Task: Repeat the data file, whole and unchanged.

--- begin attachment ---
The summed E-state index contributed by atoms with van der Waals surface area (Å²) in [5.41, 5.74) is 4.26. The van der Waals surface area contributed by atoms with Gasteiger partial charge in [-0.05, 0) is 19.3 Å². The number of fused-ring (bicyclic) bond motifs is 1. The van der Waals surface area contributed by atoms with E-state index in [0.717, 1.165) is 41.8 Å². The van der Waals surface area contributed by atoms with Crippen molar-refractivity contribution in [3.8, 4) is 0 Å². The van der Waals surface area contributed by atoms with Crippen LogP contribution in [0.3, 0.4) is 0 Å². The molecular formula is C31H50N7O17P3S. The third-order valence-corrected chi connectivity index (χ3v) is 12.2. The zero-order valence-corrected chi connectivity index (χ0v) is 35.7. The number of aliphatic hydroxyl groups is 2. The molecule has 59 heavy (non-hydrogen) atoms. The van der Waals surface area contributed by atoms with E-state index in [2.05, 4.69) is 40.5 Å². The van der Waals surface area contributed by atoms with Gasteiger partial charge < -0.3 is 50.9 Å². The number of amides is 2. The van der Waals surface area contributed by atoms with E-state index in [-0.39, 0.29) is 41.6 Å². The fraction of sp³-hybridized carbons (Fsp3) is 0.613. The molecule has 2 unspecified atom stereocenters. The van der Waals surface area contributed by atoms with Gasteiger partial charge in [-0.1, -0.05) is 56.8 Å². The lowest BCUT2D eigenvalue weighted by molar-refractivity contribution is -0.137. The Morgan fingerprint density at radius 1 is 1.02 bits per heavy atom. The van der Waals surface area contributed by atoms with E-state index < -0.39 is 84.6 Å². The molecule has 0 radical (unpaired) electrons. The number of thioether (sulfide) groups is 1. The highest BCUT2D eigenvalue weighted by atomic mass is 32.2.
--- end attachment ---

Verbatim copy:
The summed E-state index contributed by atoms with van der Waals surface area (Å²) in [5.41, 5.74) is 4.26. The van der Waals surface area contributed by atoms with Gasteiger partial charge in [-0.05, 0) is 19.3 Å². The number of fused-ring (bicyclic) bond motifs is 1. The van der Waals surface area contributed by atoms with E-state index in [0.717, 1.165) is 41.8 Å². The van der Waals surface area contributed by atoms with Crippen molar-refractivity contribution in [3.8, 4) is 0 Å². The van der Waals surface area contributed by atoms with Crippen LogP contribution in [0.3, 0.4) is 0 Å². The molecular formula is C31H50N7O17P3S. The third-order valence-corrected chi connectivity index (χ3v) is 12.2. The zero-order valence-corrected chi connectivity index (χ0v) is 35.7. The number of aliphatic hydroxyl groups is 2. The molecule has 59 heavy (non-hydrogen) atoms. The van der Waals surface area contributed by atoms with E-state index in [2.05, 4.69) is 40.5 Å². The van der Waals surface area contributed by atoms with Gasteiger partial charge < -0.3 is 50.9 Å². The number of amides is 2. The van der Waals surface area contributed by atoms with E-state index in [-0.39, 0.29) is 41.6 Å². The fraction of sp³-hybridized carbons (Fsp3) is 0.613. The molecule has 2 unspecified atom stereocenters. The van der Waals surface area contributed by atoms with Gasteiger partial charge in [-0.1, -0.05) is 56.8 Å². The lowest BCUT2D eigenvalue weighted by molar-refractivity contribution is -0.137. The Morgan fingerprint density at radius 1 is 1.02 bits per heavy atom. The van der Waals surface area contributed by atoms with E-state index < -0.39 is 84.6 Å². The molecule has 0 radical (unpaired) electrons. The number of thioether (sulfide) groups is 1. The highest BCUT2D eigenvalue weighted by atomic mass is 32.2.